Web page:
In my opinion, you are not overreacting and you are not wrong! As you probably know, if a lesion does not clear-up within two weeks, it’s time for a referral for a biopsy. If the lesion is cancerous, waiting until the patient’s next appointment could be too late. Cancer can turn from stage 1 to stage 4 or worse, quickly. Unfortunately, I know this from experience. While not oral cancer, this happened to my dad. He was deemed cancer free, but started to have pain. The oncologist told him “it was nothing” and gave him vicodin for the next 3 months. At the 3 month mark the doctor said, well we have been “watching an inflammation.” We immediately went to a different doctor. The new doctor said this is not an “inflammation,” it is now stage 4 cancer (after comparing the CT scans). My father passed within months. I tell you this to assure you that, again, you are not over-reacting. In my mind it is neglect to “watch” a lesion. It is also the dentist’s duty to provide the patient with all treatment options (PARQ).

Regarding a referral to a periodontist – it is not the dentist’s place to decide what a periodontist can or cannot do. Those pockets started as 5 or 6 mm and if the patient was referred then she may not be in the shape she is now. I refer to a periodontist for pockets over 6 mm because our instruments simply cannot adequately reach much deeper. Some may not agree, but I would have told the patient, that if it was me, I would see a periodontist and an oral surgeon even if the dentist doesn’t agree because I need to sleep at night! I would also chart like crazy exactly what the dentist is recommending or not, to cover your license. By not referring, your doctor is not only doing a disservice to the patients, but is setting himself up for a lawsuit. This situation makes me so sad because patients put their trust in healthcare professionals and to not make proper recommendations is so very wrong, morally and ethically. Frankly, I wouldn’t feel comfortable working for a dentist like that. This is a tough situation, do what you feel is right; as someone must stand up for the patients. I wish the best of luck to you!




Starting at your first office

I am beginning my first career at a small private office. Was wondering how everyone else’s first day on the job compares. There is a new computer system I am getting used to. I manage to schedule my own appointments when I am not far behind. My first full day I walked out 30 minutes late. The doctor and the other hygienist both left.

Now I hold myself to a high expectation. I want to make sure the doctor is satisfied with my work. I fell behind on charting and my notes because I still feel uncomfortable with the computer system. How do you go about feeling comfortable in your office and keeping the team happy by staying on time as a newbie?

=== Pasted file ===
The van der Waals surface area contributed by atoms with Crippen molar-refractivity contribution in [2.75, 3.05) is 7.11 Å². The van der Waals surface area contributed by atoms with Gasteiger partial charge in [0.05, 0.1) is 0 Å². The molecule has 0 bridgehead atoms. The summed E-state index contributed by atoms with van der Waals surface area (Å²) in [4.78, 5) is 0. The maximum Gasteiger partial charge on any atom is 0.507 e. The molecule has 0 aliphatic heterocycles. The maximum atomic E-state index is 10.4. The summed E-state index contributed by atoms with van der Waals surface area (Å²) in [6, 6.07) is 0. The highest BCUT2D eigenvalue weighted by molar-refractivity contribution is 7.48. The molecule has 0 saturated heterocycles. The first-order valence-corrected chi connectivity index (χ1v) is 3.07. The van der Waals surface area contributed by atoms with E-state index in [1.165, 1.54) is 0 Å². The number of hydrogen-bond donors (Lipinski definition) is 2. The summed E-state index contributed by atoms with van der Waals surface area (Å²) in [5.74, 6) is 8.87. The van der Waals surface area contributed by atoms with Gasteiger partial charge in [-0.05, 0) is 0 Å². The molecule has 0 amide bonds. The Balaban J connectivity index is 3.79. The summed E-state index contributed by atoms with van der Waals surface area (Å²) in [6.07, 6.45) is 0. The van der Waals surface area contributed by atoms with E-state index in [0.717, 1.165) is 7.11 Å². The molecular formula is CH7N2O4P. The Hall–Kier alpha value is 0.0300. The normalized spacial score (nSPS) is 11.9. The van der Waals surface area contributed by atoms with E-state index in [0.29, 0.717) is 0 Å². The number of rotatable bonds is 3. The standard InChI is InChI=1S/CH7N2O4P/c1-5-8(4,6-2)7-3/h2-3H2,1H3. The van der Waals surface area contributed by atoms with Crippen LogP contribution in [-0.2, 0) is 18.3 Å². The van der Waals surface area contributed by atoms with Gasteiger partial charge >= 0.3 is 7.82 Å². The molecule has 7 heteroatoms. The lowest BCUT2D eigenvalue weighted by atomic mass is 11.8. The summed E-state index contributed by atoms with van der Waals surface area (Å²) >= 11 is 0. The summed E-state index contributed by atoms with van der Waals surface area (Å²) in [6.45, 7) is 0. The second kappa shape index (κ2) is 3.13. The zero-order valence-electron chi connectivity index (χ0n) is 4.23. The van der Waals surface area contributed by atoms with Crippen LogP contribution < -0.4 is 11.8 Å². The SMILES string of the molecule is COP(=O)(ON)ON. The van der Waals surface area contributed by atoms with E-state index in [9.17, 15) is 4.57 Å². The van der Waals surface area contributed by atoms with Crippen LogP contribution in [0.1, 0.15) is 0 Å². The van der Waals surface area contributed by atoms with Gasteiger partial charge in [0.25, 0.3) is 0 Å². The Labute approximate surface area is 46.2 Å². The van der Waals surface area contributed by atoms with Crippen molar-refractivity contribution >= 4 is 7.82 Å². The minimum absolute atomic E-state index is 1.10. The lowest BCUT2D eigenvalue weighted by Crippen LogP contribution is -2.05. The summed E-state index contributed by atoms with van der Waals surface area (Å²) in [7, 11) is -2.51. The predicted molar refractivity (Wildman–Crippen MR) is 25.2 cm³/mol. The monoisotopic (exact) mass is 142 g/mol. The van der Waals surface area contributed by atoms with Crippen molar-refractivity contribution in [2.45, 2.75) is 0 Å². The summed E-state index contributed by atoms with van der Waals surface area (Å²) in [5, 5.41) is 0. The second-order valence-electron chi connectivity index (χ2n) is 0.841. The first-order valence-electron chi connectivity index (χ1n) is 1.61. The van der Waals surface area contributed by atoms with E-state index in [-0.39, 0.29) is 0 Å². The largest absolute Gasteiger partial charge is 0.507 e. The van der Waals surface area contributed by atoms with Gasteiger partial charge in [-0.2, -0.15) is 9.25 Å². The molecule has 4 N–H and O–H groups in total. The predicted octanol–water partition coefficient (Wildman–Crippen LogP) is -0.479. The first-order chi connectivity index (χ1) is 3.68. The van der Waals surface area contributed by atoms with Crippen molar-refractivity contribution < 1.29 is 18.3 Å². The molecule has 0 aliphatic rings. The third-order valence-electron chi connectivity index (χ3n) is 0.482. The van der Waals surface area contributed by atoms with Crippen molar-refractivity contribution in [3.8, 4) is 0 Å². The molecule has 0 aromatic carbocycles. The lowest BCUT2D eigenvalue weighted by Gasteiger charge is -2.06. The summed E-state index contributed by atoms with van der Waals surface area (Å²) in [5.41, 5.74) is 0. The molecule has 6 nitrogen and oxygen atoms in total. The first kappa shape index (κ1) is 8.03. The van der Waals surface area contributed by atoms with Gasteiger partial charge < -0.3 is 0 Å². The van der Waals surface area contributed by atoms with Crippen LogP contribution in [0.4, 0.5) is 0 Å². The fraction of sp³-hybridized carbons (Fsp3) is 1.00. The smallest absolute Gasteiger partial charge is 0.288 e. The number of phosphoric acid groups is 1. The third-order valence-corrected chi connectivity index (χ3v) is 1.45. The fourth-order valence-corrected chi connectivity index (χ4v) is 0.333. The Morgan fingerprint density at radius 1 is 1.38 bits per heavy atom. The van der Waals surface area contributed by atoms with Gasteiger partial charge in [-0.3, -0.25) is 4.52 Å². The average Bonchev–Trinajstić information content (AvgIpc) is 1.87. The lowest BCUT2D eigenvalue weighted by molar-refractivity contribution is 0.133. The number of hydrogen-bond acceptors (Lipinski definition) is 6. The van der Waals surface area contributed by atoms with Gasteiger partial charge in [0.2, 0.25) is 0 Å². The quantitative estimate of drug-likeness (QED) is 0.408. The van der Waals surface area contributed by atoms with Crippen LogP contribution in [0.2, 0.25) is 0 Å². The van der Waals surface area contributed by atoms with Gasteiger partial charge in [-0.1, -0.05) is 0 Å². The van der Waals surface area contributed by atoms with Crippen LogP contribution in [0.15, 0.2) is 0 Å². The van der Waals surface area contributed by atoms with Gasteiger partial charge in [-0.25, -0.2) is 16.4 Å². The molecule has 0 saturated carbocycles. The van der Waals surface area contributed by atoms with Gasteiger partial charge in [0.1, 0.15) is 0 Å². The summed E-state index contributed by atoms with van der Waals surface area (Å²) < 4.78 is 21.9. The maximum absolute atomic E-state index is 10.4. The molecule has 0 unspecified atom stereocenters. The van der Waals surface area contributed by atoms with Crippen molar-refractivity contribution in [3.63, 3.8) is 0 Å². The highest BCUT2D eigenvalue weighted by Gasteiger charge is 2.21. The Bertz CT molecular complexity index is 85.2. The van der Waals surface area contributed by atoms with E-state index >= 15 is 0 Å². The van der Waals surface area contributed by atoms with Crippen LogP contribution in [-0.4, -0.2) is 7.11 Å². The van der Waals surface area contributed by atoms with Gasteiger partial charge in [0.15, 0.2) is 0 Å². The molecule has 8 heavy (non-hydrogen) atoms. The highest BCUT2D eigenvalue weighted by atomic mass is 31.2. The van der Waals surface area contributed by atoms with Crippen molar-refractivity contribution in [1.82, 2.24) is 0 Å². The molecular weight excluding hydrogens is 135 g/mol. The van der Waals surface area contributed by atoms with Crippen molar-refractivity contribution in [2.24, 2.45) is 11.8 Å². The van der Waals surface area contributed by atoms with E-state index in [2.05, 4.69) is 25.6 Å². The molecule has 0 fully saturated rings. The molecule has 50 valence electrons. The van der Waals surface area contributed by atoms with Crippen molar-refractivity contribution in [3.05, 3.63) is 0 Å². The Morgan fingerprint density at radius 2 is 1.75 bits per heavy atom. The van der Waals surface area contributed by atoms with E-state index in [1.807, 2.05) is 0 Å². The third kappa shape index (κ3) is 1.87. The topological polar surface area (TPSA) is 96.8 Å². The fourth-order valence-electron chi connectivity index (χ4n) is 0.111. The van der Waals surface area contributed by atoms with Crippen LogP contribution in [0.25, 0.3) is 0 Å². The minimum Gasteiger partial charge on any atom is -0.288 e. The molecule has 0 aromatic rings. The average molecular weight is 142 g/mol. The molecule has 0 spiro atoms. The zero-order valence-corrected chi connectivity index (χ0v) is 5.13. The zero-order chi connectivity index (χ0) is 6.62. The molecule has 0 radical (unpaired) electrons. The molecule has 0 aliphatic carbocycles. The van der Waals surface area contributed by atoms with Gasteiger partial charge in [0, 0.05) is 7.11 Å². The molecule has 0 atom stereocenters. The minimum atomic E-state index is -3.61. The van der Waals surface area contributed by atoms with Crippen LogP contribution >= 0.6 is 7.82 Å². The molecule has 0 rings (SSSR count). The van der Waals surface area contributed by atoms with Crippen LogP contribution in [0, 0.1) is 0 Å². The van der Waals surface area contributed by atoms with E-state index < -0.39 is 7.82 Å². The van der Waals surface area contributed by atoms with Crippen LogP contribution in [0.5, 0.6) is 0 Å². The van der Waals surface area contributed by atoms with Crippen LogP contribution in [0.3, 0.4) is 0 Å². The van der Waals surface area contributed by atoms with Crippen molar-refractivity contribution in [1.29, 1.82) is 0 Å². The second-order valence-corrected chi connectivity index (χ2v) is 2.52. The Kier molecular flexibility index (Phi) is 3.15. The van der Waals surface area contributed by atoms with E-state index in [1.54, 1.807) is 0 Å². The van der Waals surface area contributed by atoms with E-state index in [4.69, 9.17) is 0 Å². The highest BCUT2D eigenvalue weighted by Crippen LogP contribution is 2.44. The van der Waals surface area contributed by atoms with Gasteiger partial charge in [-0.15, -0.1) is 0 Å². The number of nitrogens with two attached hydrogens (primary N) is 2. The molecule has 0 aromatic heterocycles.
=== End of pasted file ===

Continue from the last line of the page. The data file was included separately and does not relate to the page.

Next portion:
First and foremost, a big congratulations on landing your first job! Feeling comfortable in a new office is simply a matter of time. I’m very impatient and somewhat of a perfectionist, so this has always been hard for me. I wanted to be perfect right from the start, much like it sounds you do! Be patient with yourself and don’t be too hard on yourself while you are learning. It may take a couple months for you to feel secure. After every day though, you will notice that you are finding your routine and things are running smoother and more on time.

Give yourself a good few weeks to feel comfortable with the computer system. It will slowly become like second nature, but again, there’s that having patience thing! In my opinion, on your first day, only being 30 minutes behind isn’t too shabby! However, it is kind of icky that someone didn’t stay to make sure you didn’t have any questions. On the topic of questions, don’t be afraid to ask them! This is how you learn; it also shows the team you are making an honest effort to be a part of the team. Also, let’s say you need to know where something is in the office – instead of asking someone to go get it for you, ask where it is located and get it yourself. This shows you are trying to learn and that you are self-sufficient to boot. I like to recommend learning the “sterile routine” as soon as possible because being able to throw in a helping hand when you can by sterilizing instruments is a help to all.

If you are up for constructive criticism, ask your doctor or co-workers how you are doing; like if there’s something you should change or aren’t doing quite right (how the office likes it), or even if they have any tips with the computer or how to be more efficient. In turn, your co-workers should be patient with you. They have been new before too and should remember it takes time. If you are showing honest effort in your learning and getting comfortable in your routine the team should be happy.



What is the current time given for basic prophys?

What is the standard time given in most general dental offices? The current practice was bought out and my one hour is being brought down to 40 minutes. How do I pace myself and still do a great job and not feel anxious?

Generally speaking, I feel the average time needed for an adult prophy is 50-60 minutes. Depending on the patient’s homecare, some hygienist can do it in less time. However, it is my personal opinion that anything less than that infringes on the standard of care. Even if you complete scaling faster, you still need time for a thorough review of health history, to go over OHI, explain any treatment needs, build rapport, etc. Personally, I wouldn’t work in an office that gives me less than an hour per patient because I am there to do a service for the patient and I have to sleep at night knowing I did so.